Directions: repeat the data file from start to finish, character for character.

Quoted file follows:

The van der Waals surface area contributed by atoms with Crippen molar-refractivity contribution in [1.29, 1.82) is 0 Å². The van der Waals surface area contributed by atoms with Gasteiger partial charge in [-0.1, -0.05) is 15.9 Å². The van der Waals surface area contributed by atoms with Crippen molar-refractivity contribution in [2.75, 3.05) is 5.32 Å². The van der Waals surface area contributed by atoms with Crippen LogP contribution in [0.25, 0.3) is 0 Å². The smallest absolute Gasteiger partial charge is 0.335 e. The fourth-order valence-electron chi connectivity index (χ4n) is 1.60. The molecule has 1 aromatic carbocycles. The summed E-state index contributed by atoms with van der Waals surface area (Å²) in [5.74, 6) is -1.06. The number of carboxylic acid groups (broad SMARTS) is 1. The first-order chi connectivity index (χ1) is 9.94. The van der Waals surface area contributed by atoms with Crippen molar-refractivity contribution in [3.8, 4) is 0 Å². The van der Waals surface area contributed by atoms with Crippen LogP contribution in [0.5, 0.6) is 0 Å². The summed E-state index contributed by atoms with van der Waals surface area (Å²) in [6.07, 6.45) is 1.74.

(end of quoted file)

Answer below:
The van der Waals surface area contributed by atoms with Crippen molar-refractivity contribution in [1.29, 1.82) is 0 Å². The van der Waals surface area contributed by atoms with Gasteiger partial charge in [-0.1, -0.05) is 15.9 Å². The van der Waals surface area contributed by atoms with Crippen molar-refractivity contribution in [2.75, 3.05) is 5.32 Å². The van der Waals surface area contributed by atoms with Crippen LogP contribution in [0.25, 0.3) is 0 Å². The smallest absolute Gasteiger partial charge is 0.335 e. The fourth-order valence-electron chi connectivity index (χ4n) is 1.60. The molecule has 1 aromatic carbocycles. The summed E-state index contributed by atoms with van der Waals surface area (Å²) in [5.74, 6) is -1.06. The number of carboxylic acid groups (broad SMARTS) is 1. The first-order chi connectivity index (χ1) is 9.94. The van der Waals surface area contributed by atoms with Crippen molar-refractivity contribution in [3.8, 4) is 0 Å². The van der Waals surface area contributed by atoms with Crippen LogP contribution in [0.5, 0.6) is 0 Å². The summed E-state index contributed by atoms with van der Waals surface area (Å²) in [6.07, 6.45) is 1.74.